The St. Louis Cardinals failed to reach the postseason for the second season in a row. Don’t be fooled, playing meaningful games in September isn’t that big of a deal. Rather, competing deep into the playoffs (on a consistent basis) is expected. If the organization wants to get back to doing that, they simply must improve the 25-man roster going into 2018. Say what you want about the manager, but barring an unexpected development, he will be back next season. The new pitching coach will undoubtedly play a role in the team’s future success (or failure), but improvements to the 25-man roster should be considered the offseason’s top priority.
Thus, the 31-year-old Juan Nicasio — who performed nearly flawlessly upon his arrival in St. Louis — must be re-signed. With the tendering of a contract to Trevor Rosenthal up in the air (due to his recovery from Tommy John surgery) and the almost certain departure of the no-longer-effective Seung Hwan Oh, the back-end of the bullpen requires serious bolstering. Fortunately, the Cardinals had a firsthand look for an entire month of one of the most desirable options in Nicasio. Beyond September — in which he posted a 1.46 ERA — his 2017, as a whole, ranked quite well among his peers:
Honestly, I could stop here in my explanation as to why Nicasio is a must-sign, but that’d be boring (and downright lazy). Rather, I have chosen to take a closer look at Nicasio’s repertoire, in an attempt to understand why he was so successful this season. First and foremost, it doesn’t hurt that his fourseamer — which he threw 71.3% of the time — averaged 95.75 MPH in 2017. While this isn’t Aroldis Chapman-type velocity, it isn’t by any means slow. He coupled the heater with a hard slider (averaging 88.91 MPH) 26.01% of the time.
Further, I strongly believe he possesses untapped potential with the changeup. The pitch clocks in similarly to the slider at 87.96 MPH but carries a considerably different movement profile. From a tunneling perspective, the pitch matches up perfectly with his most-frequently-thrown fourseamer. Bottom line, the changeup is a pitch I’d want the new pitching coach to work on with Nicasio should he ultimately re-sign.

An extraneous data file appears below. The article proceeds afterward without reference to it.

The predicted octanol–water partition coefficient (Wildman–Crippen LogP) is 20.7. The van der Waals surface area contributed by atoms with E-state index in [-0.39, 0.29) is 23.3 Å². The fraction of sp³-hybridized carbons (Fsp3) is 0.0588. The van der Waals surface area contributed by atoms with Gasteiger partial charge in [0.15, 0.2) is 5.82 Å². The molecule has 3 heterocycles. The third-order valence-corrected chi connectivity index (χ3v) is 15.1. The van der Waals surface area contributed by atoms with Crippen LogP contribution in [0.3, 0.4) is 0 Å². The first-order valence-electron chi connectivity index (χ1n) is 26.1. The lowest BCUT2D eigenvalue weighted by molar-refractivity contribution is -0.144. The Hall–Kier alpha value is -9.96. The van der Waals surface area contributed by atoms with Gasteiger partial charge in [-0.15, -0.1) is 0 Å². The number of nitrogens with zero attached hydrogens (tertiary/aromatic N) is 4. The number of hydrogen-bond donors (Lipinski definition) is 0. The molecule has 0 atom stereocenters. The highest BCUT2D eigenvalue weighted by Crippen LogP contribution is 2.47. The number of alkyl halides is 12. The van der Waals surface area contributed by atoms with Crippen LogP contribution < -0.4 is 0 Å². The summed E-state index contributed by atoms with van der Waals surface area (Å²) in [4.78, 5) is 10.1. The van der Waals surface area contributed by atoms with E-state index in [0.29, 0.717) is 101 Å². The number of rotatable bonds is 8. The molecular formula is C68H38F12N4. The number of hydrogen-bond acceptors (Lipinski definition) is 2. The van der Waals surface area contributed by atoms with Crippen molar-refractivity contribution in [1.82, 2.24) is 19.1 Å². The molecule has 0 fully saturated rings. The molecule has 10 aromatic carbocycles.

If a pitch is thrown 71.3% of the time — as is the case with Nicasio’s fourseamer — it must be pretty good. And Nicasio’s was as it led to whiffs on 25% of swings in 2017 (an unusually high rate for a fourseamer), and opposing hitters managed only a .216 batting average (and .123 isolated power) against it. He was better than league average in both exit velocity (87.6 MPH versus 88.2 MPH) and launch angle (10.7° versus 15.8°), as well.
Two-strike fourseamer location (after joining the Cardinals)
As you can see, with two strikes, Nicasio possesses enough confidence in his fourseamer to keep it within the strike zone. While most pitchers aim to have hitters expanding their zones with two strikes, this doesn’t appear to be the case with Nicasio, and this includes his time prior to becoming a Cardinal as well. Further, his confidence in his stuff went beyond just two strikes as his overall zone percentage of 51.5% ranked seventh highest among qualifying MLB relievers. For perspective, Greg Holland — another Cardinal target this offseason — posted a zone percentage of just 45.9%. Give me the pitcher with the higher zone percentage (but also comparable overall numbers) every single time.
And no, the fourseamer isn’t limited to only two-strike success, either. In fact, when you include pitchers (both starters and relievers) with at least 30 balls in play on fourseamers up, but still inside the strike zone, Nicasio ranked 17th best in MLB with a .199 wOBA (wOBA primer found here). Even better, his xwOBA (or expected wOBA) was even stingier at .169 — tied for 7th best in baseball.